Parapros- what are they allowed to help with? (Besides the obvious).

Discussion in 'General Education' started by MMRbella, Aug 28, 2008.

  1. MMRbella

    MMRbella Companion

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    Aug 28, 2008

    This year I will have a child with special needs included in my classroom. As a result, I will have a paraprofessional in my classroom with me during certain times of the day as an in class support.

    Question- is the paraprofessional allowed to do anything besides sit next to the child with special needs and help them as needed? I keep receiving conflicting answers...

    Last year a colleague had a parapro, and in addition to supporting the child, she also assisted the teacher in other tasks- making copies, putting up bulletin boards, working with small groups of kids, etc. Is this okay? I thought it was- but someone told me that a parapro should not be doing anything BUT supporting the child with special needs. I was told- "She's going to be your in class support, not your assistant." However, the person who said that is brand new to the building and I'm not really sure how accurate this statement is.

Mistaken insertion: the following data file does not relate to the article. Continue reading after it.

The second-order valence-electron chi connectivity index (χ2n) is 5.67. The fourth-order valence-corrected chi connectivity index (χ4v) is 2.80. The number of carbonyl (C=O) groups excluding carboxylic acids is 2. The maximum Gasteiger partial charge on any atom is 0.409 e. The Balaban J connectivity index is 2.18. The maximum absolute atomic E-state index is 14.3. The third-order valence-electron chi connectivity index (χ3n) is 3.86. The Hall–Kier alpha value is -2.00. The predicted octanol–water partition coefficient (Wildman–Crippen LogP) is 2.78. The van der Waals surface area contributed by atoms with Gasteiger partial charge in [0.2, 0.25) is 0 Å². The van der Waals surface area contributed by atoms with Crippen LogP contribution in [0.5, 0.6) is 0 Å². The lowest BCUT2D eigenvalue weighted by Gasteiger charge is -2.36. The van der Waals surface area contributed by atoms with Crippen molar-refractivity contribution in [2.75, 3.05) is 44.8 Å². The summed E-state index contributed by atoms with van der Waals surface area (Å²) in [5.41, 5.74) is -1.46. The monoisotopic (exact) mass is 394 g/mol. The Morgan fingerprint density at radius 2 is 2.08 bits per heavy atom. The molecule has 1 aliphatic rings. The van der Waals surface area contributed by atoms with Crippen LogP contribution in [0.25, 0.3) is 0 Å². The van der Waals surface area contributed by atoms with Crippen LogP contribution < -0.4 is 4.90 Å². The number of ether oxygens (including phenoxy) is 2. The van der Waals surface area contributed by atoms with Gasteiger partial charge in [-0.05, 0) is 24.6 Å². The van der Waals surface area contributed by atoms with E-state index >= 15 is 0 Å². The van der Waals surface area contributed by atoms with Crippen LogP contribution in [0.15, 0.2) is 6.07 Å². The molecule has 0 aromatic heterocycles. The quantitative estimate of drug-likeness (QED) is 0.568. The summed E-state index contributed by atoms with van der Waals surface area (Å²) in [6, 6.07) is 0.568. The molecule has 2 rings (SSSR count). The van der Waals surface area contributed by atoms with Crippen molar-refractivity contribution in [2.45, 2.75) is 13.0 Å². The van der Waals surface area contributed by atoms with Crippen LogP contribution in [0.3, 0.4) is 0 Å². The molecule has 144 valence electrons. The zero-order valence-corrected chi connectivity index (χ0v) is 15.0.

Parapros and teachers that have worked with parapros-- please advise! As a 2nd year teacher, I don't want to let the parapro do anything she's not supposed to!
     
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  3. cutNglue

    cutNglue Magnifico

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    Aug 28, 2008

    Sigh. That's a tall question. There are many many many many things aides can do in general. There are a WIDE variety of perceptions on what aides can and cannot do. Last year I passed out a worksheet and the staff divided up into teams. One team checked 3 out of 23 duties as to what aides can do. Another team checked 20 out of 23 duties as to what they thought aides can do. That's an eye opener.

    That's the general part. There are also a variety of types of aides. I am a classroom aide. This sounds like a one-on-one aide. That's a different bag. The bottom line has to do with the school's policy. Personally, here's my view...it depends on the student. If something happened while the aide was busy, that's not good. Some students are a little more independent.

    Having said that, review the aide's job description (ask for a copy), talk with the aide and ask what their previous experiences were like and what they like to do and go from there. Just because someone DID that kind of work, doesn't mean it is acceptable practice at your school. It also doesn't mean it isn't acceptable practice at other schools. It really does vary and there is no easy answer.
     
  4. inhisgrip20

    inhisgrip20 Comrade

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    Aug 28, 2008

    Typically if a child requires a one-on-one parapro, that paras job is to support and assist that child in your classroom, not be your assistant (making copies, putting up bulletin boards). Review the child's IEP to get an idea of what types of support the aide will be providing.